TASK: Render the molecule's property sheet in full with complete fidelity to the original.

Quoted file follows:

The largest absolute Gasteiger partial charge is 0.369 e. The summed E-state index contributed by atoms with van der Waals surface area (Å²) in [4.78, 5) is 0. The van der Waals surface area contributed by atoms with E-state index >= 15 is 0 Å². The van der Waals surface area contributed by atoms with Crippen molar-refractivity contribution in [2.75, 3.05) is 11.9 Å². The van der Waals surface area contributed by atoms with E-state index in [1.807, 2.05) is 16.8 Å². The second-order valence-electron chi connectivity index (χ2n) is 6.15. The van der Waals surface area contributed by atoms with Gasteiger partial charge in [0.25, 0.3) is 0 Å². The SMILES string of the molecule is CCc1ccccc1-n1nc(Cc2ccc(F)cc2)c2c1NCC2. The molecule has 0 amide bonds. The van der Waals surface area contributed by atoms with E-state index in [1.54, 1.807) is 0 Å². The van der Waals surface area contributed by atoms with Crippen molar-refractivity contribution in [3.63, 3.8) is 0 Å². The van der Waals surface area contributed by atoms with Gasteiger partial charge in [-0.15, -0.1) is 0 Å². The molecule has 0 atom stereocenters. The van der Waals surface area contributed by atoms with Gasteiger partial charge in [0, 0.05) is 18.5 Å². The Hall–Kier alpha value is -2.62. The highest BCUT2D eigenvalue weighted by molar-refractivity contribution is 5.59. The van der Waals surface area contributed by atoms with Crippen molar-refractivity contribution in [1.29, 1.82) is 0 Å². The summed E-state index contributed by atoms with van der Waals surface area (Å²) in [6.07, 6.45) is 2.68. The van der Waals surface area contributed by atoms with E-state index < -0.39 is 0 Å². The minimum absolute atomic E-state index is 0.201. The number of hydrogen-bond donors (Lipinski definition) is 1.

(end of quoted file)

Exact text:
The largest absolute Gasteiger partial charge is 0.369 e. The summed E-state index contributed by atoms with van der Waals surface area (Å²) in [4.78, 5) is 0. The van der Waals surface area contributed by atoms with E-state index >= 15 is 0 Å². The van der Waals surface area contributed by atoms with Crippen molar-refractivity contribution in [2.75, 3.05) is 11.9 Å². The van der Waals surface area contributed by atoms with E-state index in [1.807, 2.05) is 16.8 Å². The second-order valence-electron chi connectivity index (χ2n) is 6.15. The van der Waals surface area contributed by atoms with Gasteiger partial charge in [0.25, 0.3) is 0 Å². The SMILES string of the molecule is CCc1ccccc1-n1nc(Cc2ccc(F)cc2)c2c1NCC2. The molecule has 0 amide bonds. The van der Waals surface area contributed by atoms with E-state index in [1.54, 1.807) is 0 Å². The van der Waals surface area contributed by atoms with Crippen molar-refractivity contribution in [3.63, 3.8) is 0 Å². The van der Waals surface area contributed by atoms with Gasteiger partial charge in [-0.15, -0.1) is 0 Å². The molecule has 0 atom stereocenters. The van der Waals surface area contributed by atoms with Gasteiger partial charge in [0, 0.05) is 18.5 Å². The Hall–Kier alpha value is -2.62. The highest BCUT2D eigenvalue weighted by molar-refractivity contribution is 5.59. The van der Waals surface area contributed by atoms with Crippen molar-refractivity contribution in [1.29, 1.82) is 0 Å². The summed E-state index contributed by atoms with van der Waals surface area (Å²) in [6.07, 6.45) is 2.68. The van der Waals surface area contributed by atoms with E-state index < -0.39 is 0 Å². The minimum absolute atomic E-state index is 0.201. The number of hydrogen-bond donors (Lipinski definition) is 1.